Christopher Plummer, who died this week at the age of 91, had the kind of career that makes obituaries into something of a challenge. For other performers, it’s enough to talk about their charm and their charisma, or their distinguished background as an acclaimed interpreter of Shakespeare upon the stage, or their participation in some of the most popular and revered films of their generation, or their ability at being achingly romantic in one movie and then terrifyingly intense in the next.
For Plummer’s career, it’s all of the above, and more. Be it film, television, or stage, there’s not a medium where he didn’t shine, spanning some 75 years as a professional actor. And part of that longevity comes from making it impossible for anyone to define just what, exactly, “a Christopher Plummer role” would be.
Born in 1929 in Toronto and raised in Quebec, Plummer’s performance as Mr. Darcy in a high-school production of “Pride and Prejudice” caught the eye of a Montreal theater critic and director, launching a career that rarely if ever slowed down. The actor already had years of stage and TV experience behind him when he made his Broadway debut in 1953. His first several years in New York had him doing one short-lived show after another (with the exception of “The Lark,” opposite Julie Harris), but in 1955, he scored his first Tony nomination for Archibald McLeish’s “J.B.” under the direction of Elia Kazan.
His first big-screen appearances would follow in 1958, in Sidney Lumet’s “Stage Struck” and Nicholas Ray’s “Wind Across the Everglades,” but he wouldn’t return to film for another six years, playing an emperor in Anthony Mann’s expensive flop “The Fall of the Roman Empire.” In 1965, however, he memorably starred as Captain von Trapp in “The Sound of Music,” rocketing him to big-screen stardom in what would become, at that time, the highest-grossing movie ever made.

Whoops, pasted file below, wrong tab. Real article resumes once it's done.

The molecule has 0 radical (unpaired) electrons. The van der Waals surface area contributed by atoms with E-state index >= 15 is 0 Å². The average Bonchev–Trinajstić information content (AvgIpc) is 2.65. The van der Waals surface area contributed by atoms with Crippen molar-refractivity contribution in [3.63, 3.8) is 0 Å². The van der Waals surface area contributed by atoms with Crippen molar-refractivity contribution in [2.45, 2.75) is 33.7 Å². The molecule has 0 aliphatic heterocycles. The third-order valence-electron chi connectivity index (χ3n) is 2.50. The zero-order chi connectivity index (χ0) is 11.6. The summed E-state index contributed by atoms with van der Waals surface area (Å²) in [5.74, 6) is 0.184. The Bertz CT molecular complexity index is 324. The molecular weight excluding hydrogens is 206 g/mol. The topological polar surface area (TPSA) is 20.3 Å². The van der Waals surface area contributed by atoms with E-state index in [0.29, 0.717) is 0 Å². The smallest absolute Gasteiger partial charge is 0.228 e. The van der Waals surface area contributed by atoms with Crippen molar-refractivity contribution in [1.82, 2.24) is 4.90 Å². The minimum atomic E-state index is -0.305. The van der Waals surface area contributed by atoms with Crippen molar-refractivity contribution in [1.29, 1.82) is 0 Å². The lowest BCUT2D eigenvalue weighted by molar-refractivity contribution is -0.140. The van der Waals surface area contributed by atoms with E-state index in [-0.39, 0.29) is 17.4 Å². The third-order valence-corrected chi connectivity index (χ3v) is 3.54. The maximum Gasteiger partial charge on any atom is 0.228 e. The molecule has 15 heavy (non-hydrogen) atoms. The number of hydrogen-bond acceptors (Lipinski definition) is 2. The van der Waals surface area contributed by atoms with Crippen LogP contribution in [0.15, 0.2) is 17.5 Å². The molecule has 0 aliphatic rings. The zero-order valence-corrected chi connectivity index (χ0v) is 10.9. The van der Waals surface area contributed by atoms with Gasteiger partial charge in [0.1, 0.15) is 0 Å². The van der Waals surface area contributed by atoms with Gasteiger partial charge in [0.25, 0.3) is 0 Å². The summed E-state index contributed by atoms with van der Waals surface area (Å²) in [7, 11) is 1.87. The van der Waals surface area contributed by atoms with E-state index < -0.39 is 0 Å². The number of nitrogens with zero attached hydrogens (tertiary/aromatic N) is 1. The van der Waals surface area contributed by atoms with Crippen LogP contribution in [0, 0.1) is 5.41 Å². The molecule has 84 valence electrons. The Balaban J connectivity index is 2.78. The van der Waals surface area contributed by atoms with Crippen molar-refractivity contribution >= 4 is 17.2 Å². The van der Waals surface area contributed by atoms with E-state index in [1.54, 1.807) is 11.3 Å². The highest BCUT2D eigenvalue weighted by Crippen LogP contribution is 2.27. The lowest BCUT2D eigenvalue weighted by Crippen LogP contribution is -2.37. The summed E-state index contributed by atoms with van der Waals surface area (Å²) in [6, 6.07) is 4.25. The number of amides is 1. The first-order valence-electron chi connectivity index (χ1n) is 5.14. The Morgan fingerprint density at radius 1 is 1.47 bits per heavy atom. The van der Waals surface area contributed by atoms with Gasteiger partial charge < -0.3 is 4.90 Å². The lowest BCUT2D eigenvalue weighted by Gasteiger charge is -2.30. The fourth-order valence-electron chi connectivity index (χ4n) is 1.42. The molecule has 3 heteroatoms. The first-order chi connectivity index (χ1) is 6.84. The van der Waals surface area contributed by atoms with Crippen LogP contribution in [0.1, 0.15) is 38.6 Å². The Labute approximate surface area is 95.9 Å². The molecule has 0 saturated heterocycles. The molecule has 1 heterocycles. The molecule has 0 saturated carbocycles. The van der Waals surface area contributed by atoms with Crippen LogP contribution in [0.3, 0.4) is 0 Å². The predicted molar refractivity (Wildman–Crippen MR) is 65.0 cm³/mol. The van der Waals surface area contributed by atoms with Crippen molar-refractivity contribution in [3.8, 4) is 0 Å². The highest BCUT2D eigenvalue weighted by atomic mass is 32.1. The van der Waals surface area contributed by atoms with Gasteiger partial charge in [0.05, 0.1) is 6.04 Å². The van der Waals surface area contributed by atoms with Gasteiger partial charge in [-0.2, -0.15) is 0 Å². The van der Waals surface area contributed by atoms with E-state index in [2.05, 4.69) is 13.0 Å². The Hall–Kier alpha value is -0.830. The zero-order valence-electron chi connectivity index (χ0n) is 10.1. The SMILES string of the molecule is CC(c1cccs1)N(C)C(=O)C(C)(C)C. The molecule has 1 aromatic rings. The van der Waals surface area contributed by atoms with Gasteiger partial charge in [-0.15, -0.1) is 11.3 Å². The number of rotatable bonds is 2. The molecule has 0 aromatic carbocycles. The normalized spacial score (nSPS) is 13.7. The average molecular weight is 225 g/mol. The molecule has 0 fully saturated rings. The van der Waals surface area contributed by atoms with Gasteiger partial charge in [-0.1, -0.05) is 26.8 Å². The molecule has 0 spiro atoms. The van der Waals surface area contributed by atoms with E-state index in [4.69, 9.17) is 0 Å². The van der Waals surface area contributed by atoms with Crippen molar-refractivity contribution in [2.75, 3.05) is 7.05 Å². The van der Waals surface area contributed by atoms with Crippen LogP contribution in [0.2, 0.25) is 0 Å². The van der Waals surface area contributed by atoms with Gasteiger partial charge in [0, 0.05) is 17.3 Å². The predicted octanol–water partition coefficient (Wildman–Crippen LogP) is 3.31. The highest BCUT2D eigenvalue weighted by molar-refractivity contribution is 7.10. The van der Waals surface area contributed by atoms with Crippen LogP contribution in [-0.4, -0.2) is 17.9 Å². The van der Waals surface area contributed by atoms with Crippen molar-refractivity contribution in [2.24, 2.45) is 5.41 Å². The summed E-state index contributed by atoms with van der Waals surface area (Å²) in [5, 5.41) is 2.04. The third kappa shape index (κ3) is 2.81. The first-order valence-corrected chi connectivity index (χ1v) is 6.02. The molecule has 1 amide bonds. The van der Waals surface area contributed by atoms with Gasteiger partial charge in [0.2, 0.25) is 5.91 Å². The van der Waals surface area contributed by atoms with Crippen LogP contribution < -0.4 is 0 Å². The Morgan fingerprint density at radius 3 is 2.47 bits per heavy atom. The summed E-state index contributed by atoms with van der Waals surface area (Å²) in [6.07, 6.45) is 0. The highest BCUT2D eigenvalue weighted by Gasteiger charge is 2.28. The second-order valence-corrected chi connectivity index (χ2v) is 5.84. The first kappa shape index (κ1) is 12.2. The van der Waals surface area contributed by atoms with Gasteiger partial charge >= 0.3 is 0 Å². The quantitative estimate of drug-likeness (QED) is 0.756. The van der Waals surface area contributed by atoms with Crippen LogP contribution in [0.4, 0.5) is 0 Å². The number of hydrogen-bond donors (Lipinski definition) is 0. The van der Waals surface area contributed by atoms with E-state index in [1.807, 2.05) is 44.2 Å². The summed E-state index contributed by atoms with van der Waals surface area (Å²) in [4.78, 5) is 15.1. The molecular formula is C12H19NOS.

It was a mammoth, earth-shattering hit, one that would rewrite Hollywood history for decades to come — and Plummer never liked the movie. Referring to it as “The Sound of Mucus,” he once called it “so awful and sentimental and gooey,” although he did enjoy working with Andrews, with whom he would reteam decades later on a 2001 TV remake of “On Golden Pond.” Entertainment journalists generally knew not to bring “The Sound of Music” up when talking to Plummer, although when Oprah Winfrey reunited the cast in 2010, he dutifully showed up.
Plummer famously landed a big play-or-pay deal to replace Rex Harrison in “Doctor Dolittle,” and then got to pocket it without making the movie when Harrison returned, but overall, “The Sound of Music” didn’t hugely alter his career. He continued pursuing character parts in film, whether they were supporting roles or in large ensembles, while tackling diverse and challenging stage roles.
There’s an old saying that the career of any Shakespearean actor is based on his Hamlet, his Macbeth, and his King Lear, and Plummer received acclaim for all of these, as well as his turns as Iago (he earned a Tony nomination, opposite James Earl Jones as Othello), Marc Antony (in both “Julius Caesar” and “Antony and Cleopatra”), Ferdinand, Henry V, Richard III, Leontes, Benedick, Mercutio and Prospero. Overall, he covered the bases of any great leading man of the theater, from “A Doll House” to “Long Day’s Journey Into Night” to Cyrano de Bergerac. (The latter twice; once in the classic play, once in a musical version.) He wasn’t just a mid-to-late-20th-century heir to John Barrymore: Plummer played Barrymore and won a Tony for doing so.
For all his triumphs trodding the boards, Plummer was open to a variety of film roles, from a Klingon general in “Star Trek VI: The Undiscovered Country” to a suave cat burglar opposite Peter Sellers in “The Return of the Pink Panther.” He could go from playing one of the screen’s most terrifying villains in the twisty thriller “The Silent Partner” (1978) to, the following year, chomping on a calabash pipe as an iconic Sherlock Holmes in “Murder by Decree.”
His Best Supporting Actor Oscar for playing a widowed father experiencing his personal gay liberation in “Beginners” made him the oldest winner of an acting Oscar, and his nomination for “All the Money in the World,” in which he famously replaced Kevin Spacey, made him the oldest nominee. Plummer always rose to the occasion, so it’s no wonder the film industry took him for granted until after his 80th birthday.
It’s an astonishing career, one that encompasses “The Inside Man” and “Somewhere in Time,” “Up” and “Knives Out,” “The Man Who Would Be King” and “The Girl with the Dragon Tattoo,” and probably five other movies not mentioned here that rank among your favorite Plummer performances. And if your only point of reference for Christopher Plummer is “The Sound of Music,” lucky you — a treasure trove of great acting awaits your discovery.